A tile floor is traditional in many rooms, especially kitchens and bathrooms. Ceramic flooring can be very elegant or happily casual. It is durable, moisture-resistant, and easy to maintain.
All ceramic flooring is made from clay, including ceramic tiles, porcelain tiles, and quarry tiles. After they are shaped, tiles are fired in a kiln. When a glaze is added to the tiles, a second firing is needed. Ceramic flooring tiles are usually square, and come in a variety of sizes.
Unglazed ceramic flooring tiles are called quarry tiles. They are often brown or reddish brown, the natural color of the clay, but dyes can be added before the tile is shaped to create other colors. Unglazed tiles are porous, so they should be sealed after installation.
Glaze is a thin glass coating that is applied to the surface of the tile. Colors can be as vivid or as delicate as required, or a series of glazes can be used to give special effects. Glazed ceramic flooring is slippery, so the surface of floor tiles is usually roughened slightly.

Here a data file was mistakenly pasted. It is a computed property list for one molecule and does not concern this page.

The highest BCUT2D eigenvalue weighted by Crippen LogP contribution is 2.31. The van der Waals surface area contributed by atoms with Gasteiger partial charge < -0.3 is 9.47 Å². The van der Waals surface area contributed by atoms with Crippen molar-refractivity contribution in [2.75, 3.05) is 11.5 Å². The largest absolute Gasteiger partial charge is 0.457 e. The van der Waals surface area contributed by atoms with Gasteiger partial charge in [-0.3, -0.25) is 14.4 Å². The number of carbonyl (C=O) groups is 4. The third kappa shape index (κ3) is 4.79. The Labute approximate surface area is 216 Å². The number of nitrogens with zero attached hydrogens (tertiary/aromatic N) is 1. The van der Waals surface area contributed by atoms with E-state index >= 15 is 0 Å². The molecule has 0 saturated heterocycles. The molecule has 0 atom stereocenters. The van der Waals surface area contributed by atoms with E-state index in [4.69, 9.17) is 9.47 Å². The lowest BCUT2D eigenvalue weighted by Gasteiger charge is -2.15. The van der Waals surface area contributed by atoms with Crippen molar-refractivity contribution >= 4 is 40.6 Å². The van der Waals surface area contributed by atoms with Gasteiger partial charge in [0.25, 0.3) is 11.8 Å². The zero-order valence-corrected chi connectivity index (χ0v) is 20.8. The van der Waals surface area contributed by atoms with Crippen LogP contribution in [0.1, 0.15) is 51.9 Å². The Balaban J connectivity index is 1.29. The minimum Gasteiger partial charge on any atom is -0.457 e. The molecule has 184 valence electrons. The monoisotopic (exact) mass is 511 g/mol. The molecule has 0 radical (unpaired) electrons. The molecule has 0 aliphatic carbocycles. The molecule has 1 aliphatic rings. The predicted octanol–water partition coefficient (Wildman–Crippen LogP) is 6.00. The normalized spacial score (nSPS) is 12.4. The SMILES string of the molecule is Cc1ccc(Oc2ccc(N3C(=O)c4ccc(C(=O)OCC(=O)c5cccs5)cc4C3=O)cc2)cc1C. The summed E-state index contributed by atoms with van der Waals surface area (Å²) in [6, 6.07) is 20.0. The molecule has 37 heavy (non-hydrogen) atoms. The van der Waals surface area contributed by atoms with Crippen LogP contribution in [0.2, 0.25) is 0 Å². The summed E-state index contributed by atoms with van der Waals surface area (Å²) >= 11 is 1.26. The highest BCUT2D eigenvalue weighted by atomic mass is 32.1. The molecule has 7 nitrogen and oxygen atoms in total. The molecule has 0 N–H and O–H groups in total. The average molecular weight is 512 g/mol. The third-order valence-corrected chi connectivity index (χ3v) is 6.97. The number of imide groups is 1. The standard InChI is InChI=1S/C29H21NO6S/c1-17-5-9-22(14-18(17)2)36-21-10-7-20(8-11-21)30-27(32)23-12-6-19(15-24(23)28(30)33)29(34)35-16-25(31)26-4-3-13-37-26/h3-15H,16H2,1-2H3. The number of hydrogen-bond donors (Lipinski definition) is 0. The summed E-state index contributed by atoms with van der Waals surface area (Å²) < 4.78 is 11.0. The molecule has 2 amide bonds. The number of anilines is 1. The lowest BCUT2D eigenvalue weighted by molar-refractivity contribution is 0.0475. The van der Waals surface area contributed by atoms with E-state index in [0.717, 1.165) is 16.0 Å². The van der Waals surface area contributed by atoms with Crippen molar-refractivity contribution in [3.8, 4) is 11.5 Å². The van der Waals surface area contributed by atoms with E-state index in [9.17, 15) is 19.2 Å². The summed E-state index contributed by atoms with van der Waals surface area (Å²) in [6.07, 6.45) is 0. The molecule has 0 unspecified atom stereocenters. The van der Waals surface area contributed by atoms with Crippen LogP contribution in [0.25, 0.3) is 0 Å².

Porcelain tiles are made from very fine quality, unadulterated clay and fired at high temperatures. They are dense, hard, and quite moisture resistant. Porcelain is usually more expensive than other ceramic flooring.
Mosaic floors are often made from small ceramic tiles. The squares are set in place to form a picture or a pattern. Mosaic floors can be very complicated, and these designs should be installed by a professional. However, simpler patterns attached to a backing material that holds the tiles in place during installation are also available.
Ceramic flooring tiles are set in place with mortar. After the mortar has cured, the spaces between the tiles are filled with grout. Grout is traditionally white, but it is available in several colors. Carefully chosen colored grout can enhance the pattern of the entire floor. Grout is usually sealed to prevent moisture absorption and staining.
It's easy to maintain ceramic flooring. Sweep the floor regularly, so that dirt doesn't scratch the tiles. It's all right to vacuum, as long as the beater bar is removed from the vacuum cleaner.
Damp mop frequently, using a product recommended by the manufacturer. Heavy soiling can be removed by wet mopping, followed by rinsing. Dry with a towel. Avoid scratching ceramic flooring. Be careful when moving furniture, and avoid abrasive cleaners like scouring powder and steel wool.